of this crazy house.

- Ramona, please.
- I've gotta get outta here.


I guess you'd better hurry
if you're gonna get.

Let me help you, Mrs. ryerdon.

- There we go...
- Please, I'll do it myself.

Yes, ma'am.

Open cars.

I told you I didn't
like open cars.

When I first saw it,
I didn't like it.

Yes, ma'am.


- You can't win 'em all, huh?
- Yeah, that's right.

Look, let's forget about that
house today. Let's go somewhere.

Alright. Hey,
what about your job?

Oh, I have a very
indulgent uncle.

It's a beautiful day, let's
find some normal everyday people

and have a relaxed afternoon,
what do you say?


It's two down and one to go.
The lady wins the big prize.

She's got the ball.
She's winding up, and there she goes.

The lady wins a prize.
The safety valve pillow.

Especially designed
for pretty girls

- thank you.
- Oh, that's wonderful.

Keep pitching, pal.
Keep pitching, boy.

Yes, step right up, folks...

You tired?


- We must have walked miles.
- Yeah, we did.

What time is it getting to be?

- Like 5:00.
- Hmm.

Maybe we should think about
getting back to the house soon.

We'll stop at the grocery store,
get some groceries.

Because you're invited
for dinner, alright?

Yeah, fine, fine. Great.


I've had an awful lot of fun today,
val Henderson. Thanks.

You're welcome. So have I.

- Cassie.
- Hm.

Do yourself a favor.

- What's that?
- Don't go back to that house.

I have to. That's the agreement.

Yeah, I know.

Seven days. Midnight till dawn.

Break the agreement,
no $300,000, dear.

Yeah, I know, I know.


A day away from it, it even
becomes kinda funny, doesn't it?

As a matter of fact,
believe it or not, I miss it.

It's my own private amusement park,
that's what it is.

Cassie, you know, you're, uh...

- You're very impressionable...
- Mm.

Yeah, you are,
and you're sensitive and...

I think you're lonelier
than you'll admit.

Well, daddy is gonna show up
any night now and I won't be alone.

He gave you a bad time last night.
It could get worse.

Yeah. Building up
to a tremendous finale.



Back from the dead!

Yeah, what if he does come back?

You're not gonna go psychic
on me now, are you?

No, but I think if you spend...

You spend too many nights
alone in that house,

it'll start to get to you.

You mean I'm so sensitive
and impressionable

that I'll be seeing things?

Or doing things.
Maybe even dangerous things.

- Like?
- Like, uh...

Like maybe getting
scared out of your wits.

Like running blindly
down that staircase.

Like maybe breaking your neck.

Please, darling. My pretty neck.

- Your exquisite neck.
- Hm, that's better.

So what?

So, if I conjure him up,
what do you think I'm gonna see?

We see what we want
to see, Cassie.

Then there's no problem.

He'll be tall and strong.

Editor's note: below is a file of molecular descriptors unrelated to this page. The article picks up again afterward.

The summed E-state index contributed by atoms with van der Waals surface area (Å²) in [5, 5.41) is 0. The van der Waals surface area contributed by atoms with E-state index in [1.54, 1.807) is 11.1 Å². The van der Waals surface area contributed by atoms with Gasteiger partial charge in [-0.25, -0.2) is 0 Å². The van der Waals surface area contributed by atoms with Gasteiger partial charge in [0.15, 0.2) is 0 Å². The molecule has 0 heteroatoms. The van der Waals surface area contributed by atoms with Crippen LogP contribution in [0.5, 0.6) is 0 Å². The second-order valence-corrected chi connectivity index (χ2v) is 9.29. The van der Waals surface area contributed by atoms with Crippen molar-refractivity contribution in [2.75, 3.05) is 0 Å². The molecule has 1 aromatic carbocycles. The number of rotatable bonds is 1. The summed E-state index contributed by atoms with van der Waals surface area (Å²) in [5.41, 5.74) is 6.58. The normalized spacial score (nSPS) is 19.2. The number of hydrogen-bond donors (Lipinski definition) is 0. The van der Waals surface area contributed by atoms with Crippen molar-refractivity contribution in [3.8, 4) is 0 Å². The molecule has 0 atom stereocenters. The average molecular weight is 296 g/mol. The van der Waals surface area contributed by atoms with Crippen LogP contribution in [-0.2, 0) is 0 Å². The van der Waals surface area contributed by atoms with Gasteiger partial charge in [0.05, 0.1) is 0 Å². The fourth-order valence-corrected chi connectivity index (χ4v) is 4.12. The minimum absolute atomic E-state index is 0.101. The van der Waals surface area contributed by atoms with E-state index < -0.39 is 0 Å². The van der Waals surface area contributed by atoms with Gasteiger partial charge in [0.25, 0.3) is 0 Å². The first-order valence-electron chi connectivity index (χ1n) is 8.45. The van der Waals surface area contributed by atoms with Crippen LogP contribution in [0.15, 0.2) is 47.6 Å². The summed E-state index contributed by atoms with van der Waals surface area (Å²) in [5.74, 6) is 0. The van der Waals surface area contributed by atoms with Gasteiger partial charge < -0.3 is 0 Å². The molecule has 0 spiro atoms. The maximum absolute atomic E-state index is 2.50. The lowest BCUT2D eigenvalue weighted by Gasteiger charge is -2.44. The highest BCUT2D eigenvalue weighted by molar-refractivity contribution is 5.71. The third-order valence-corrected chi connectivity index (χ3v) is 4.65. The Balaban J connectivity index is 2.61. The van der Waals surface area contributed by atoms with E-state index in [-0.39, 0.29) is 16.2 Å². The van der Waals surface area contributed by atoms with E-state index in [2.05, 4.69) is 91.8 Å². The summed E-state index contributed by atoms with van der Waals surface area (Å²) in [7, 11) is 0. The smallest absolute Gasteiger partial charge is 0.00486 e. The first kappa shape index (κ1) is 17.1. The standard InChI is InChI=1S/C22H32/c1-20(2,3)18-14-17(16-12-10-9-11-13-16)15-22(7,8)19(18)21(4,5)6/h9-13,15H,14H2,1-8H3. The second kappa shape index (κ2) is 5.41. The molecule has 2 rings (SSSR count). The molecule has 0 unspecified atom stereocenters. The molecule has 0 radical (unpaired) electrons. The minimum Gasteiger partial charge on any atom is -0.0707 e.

Well... he'll be handsome anyway.

And he'll be loving and he'll
be great fun to be around.

I'll tell you what.
Let's forget about shopping.

We'll drive down
the coast highway.

We'll stop at a little spot.
Get a steak, a bottle of wine.

= we'll have some soft talk.

- Hm.
- Candlelight.

- What kinda talk?
- Soft.

J adjust that shoulder
like a blowing boat

j I'm never gonna
let my monkey roll &

j go, go, go, go, go, baby j

j go, go, go, go, oww j

j go, baby, go, go,
go, go, baby j

j we're on tonight
go, go, baby j

j go, go, go, go, go
c'mon, baby, oww j

j scream and shout go, go j

j yeah, feel alright
go, go, go, go, baby j

j go, go, go, go, baby, oww j

j go, go, go, go, baby j

j go, go, go, go, baby j

j turn my head j

j baby fly j

j all you girls, you went out j

j I'm one guy who never goes out

j adjust that shoulder
like a blowing boat

j I'm never gonna
let my monkey roll &

j go, go, go, go, baby j

j go, go, go, go, oww j

j go, baby, go, go,
go, go, baby j

j go, go, go, go, baby j

two scotches.

Scotch. Two.

J go, go, go, go, oww j

j c'mon, baby j

j baby fly j

j baby, baby, shout j

j go, go, go, go, baby j

j go, go, go, go, baby j

j go, go, go, go, baby j

j c'mon, baby go, go, go j

j everything is alright j

j everything is alright j

j everything is alright j

j we're gonna rock and roll »

j c'mon, baby j

j c'mon, baby j

j oww j

j go, go, go, go, baby j

j go, go, go, go, baby j

j go, go, go, go, baby j

j go, go, go, go, baby j

j go, go, go, go, baby... j

what's that you said
about quiet?


- Quiet.
- I can't hear you.

At least this place is alive.
We don't have to talk.

I cannot hear you.

Forget it.

J go, go, go, go, baby j

j go, go, go, go, baby j

j go, go, go, go, baby j

j go, go, go, go, baby j

j go, go, go, go, baby j

j go, go, go, go, baby j

j go, go, go, go, baby j
j c'mon, baby j

j go, go, go, go, baby j
j c'mon, baby j

j go, go, go j

j yeah, yeah j

J c'mon, baby j

come here down j

j everything's alright j

j baby

j I say go, go, go, go, baby j

j go, go, go, go j

j c'mon, baby j

j c'mon, baby j j go, go, go j

j oh, yeah j

j go, go, go, go, go, baby /

j go, go, go, baby j

j go, go, go, go, baby j

j go, go, go j

Wait here.


Dolly bast.
What is it? What happened?

What're you doing here?
What's the matter? What's she doing?